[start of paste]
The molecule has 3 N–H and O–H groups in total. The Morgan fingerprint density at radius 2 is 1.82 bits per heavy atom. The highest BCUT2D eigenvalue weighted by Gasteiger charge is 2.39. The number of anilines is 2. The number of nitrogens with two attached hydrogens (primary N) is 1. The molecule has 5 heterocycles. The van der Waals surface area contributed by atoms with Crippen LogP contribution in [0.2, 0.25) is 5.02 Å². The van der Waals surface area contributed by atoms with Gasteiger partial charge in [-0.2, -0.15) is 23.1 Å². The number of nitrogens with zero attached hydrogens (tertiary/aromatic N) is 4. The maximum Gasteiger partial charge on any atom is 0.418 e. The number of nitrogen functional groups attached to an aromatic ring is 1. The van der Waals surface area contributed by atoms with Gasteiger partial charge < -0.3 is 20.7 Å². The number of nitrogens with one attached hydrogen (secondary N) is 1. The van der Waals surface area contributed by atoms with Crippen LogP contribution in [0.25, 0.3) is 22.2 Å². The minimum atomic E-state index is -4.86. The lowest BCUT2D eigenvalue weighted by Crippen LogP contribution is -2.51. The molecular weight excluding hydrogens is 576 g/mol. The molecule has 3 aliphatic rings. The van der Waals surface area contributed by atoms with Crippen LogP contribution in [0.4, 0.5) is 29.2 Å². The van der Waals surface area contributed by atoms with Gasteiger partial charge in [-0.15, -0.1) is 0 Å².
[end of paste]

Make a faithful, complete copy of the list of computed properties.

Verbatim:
The molecule has 3 N–H and O–H groups in total. The Morgan fingerprint density at radius 2 is 1.82 bits per heavy atom. The highest BCUT2D eigenvalue weighted by Gasteiger charge is 2.39. The number of anilines is 2. The number of nitrogens with two attached hydrogens (primary N) is 1. The molecule has 5 heterocycles. The van der Waals surface area contributed by atoms with Crippen LogP contribution in [0.2, 0.25) is 5.02 Å². The van der Waals surface area contributed by atoms with Gasteiger partial charge in [-0.2, -0.15) is 23.1 Å². The number of nitrogens with zero attached hydrogens (tertiary/aromatic N) is 4. The maximum Gasteiger partial charge on any atom is 0.418 e. The number of nitrogen functional groups attached to an aromatic ring is 1. The van der Waals surface area contributed by atoms with Gasteiger partial charge < -0.3 is 20.7 Å². The number of nitrogens with one attached hydrogen (secondary N) is 1. The van der Waals surface area contributed by atoms with Crippen LogP contribution in [0.25, 0.3) is 22.2 Å². The minimum atomic E-state index is -4.86. The lowest BCUT2D eigenvalue weighted by Crippen LogP contribution is -2.51. The molecular weight excluding hydrogens is 576 g/mol. The molecule has 3 aliphatic rings. The van der Waals surface area contributed by atoms with Crippen LogP contribution in [0.4, 0.5) is 29.2 Å². The van der Waals surface area contributed by atoms with Gasteiger partial charge in [-0.15, -0.1) is 0 Å².